"From Your Gravity" is as beautiful a song as you're bound to hear this year. And its video can be seen at my new Bill Realman Radio blog. According to Swinger himself, "Gravity [was] inspired on Route One driving from Houlton Maine to Presque Isle, following the large scale model of the solar system. And [by] a difficult phone call. My sweetie and I worked it out and are still together celebrating 25 years!"

  But "Gravity", in my not so humble opinion, is not even one of the three best songs on the album. That honor goes to the three songs that conclude M O O N — "Wooden Boy", "Betty Boop & Buddha" and "Music In The Rafters". Together those are the three strongest songs at the home stretch of any album I've heard in years.

  Swinger's website MartinSwinger.com features the story behind the song "Wooden Boy" (and much more). What inspired it is important, of course, but I'll allow you to discover that, too, for yourself. Because although most of us, we — you and I — are not ourselves likely to have suffered under the same condition as "Wooden Boy"'s inspiration, I can attest to knowing his same feelings as a child. Thinking back to at least as young as 8 years old, I felt a deep connection with Disney's Pinocchio, even becoming him for Halloween. Then in high school, nearly a decade before I took on the name Realman, among the ways I saw my life were two long poems I wrote titled "Real Life Stories" and "Real Life Dreams". I have seen my experience, my sense of hiding inside for some reason, some need, reflected in the people around me, in their quiet shyness, in their angry lashing out. It's tough enough for most people to express their loneliness and depression. Why it is practically taboo to admit deep disconnection from the world, I don't know. It's the universality of "Wooden Boy" that matters most, more than its origins. And I've not heard its like before.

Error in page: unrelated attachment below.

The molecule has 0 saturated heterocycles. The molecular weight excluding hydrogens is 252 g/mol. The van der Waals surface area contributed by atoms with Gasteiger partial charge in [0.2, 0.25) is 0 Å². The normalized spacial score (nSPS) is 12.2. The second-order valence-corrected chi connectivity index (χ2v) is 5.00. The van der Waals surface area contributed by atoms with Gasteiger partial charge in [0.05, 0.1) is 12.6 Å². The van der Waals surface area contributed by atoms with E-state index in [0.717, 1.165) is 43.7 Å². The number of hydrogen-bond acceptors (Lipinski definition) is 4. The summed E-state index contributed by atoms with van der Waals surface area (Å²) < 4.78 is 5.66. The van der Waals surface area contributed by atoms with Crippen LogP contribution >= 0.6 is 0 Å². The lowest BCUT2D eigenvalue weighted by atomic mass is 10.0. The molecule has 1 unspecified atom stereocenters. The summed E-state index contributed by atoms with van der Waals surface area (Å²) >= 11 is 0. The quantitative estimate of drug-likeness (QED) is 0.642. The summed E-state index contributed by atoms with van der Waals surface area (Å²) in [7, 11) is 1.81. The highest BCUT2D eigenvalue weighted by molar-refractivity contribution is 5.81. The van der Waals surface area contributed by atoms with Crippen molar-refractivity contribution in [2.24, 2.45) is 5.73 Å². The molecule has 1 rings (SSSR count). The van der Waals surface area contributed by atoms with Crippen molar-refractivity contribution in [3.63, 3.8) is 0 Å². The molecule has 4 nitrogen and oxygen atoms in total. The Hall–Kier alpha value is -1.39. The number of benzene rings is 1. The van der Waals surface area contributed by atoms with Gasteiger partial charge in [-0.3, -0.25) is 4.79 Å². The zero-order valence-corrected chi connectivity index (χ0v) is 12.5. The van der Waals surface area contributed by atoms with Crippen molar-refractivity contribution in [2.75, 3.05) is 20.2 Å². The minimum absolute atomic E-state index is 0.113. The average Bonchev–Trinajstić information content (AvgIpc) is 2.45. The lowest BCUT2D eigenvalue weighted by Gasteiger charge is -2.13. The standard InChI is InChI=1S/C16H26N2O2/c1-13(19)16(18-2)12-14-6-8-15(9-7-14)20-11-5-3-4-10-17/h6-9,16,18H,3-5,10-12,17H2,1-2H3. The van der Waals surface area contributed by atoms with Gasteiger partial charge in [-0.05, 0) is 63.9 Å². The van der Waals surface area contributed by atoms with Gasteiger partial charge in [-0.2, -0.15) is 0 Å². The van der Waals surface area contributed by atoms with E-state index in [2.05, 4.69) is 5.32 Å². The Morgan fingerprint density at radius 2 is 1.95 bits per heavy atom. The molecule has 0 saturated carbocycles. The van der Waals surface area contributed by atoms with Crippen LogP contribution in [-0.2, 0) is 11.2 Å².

Martin Swinger is just as deft at having fun and being joyful as he is at expressing anything else. "Betty Boop & Buddha" has been delighting audiences in concert for years now. Friends, upon hearing it has arrived on CD at last, have confessed how eagerly they've awaited it, and how much they want M O O N  for it if nothing else. " One simply cannot help going from zero to happy when "Betty Boop & Buddha" plays. It's an inspired pairing, a romance for the ages, and you'll be tapping your extremities, wiggling your wiggleables, and committing every "Bop-bop-a-loo-bop" and "Boo-Boop-i-Do" to memory, as with each verse Nirvana comes closer to fruition.

  As if that one-two punch of the poignant and the joyful weren't enough, finally "Music In The Rafters" brings the album to its gentle, rousing conclusion. When I hear "Rafters" — and I can barely stop playing it — I am reminded of the finest performers in the American Folk tradition, of the Pete Seegers and Holly Nears, and of the finest songs, of the "Rainbow Race"s and "We Are A Gentle Angry People"s. Launched from the sight and sound of a bird's nest being built, from modest "…songs of hunger being answered / as little wings learn how to fly / and make music", a sweet wise plain philosophy takes flight in song.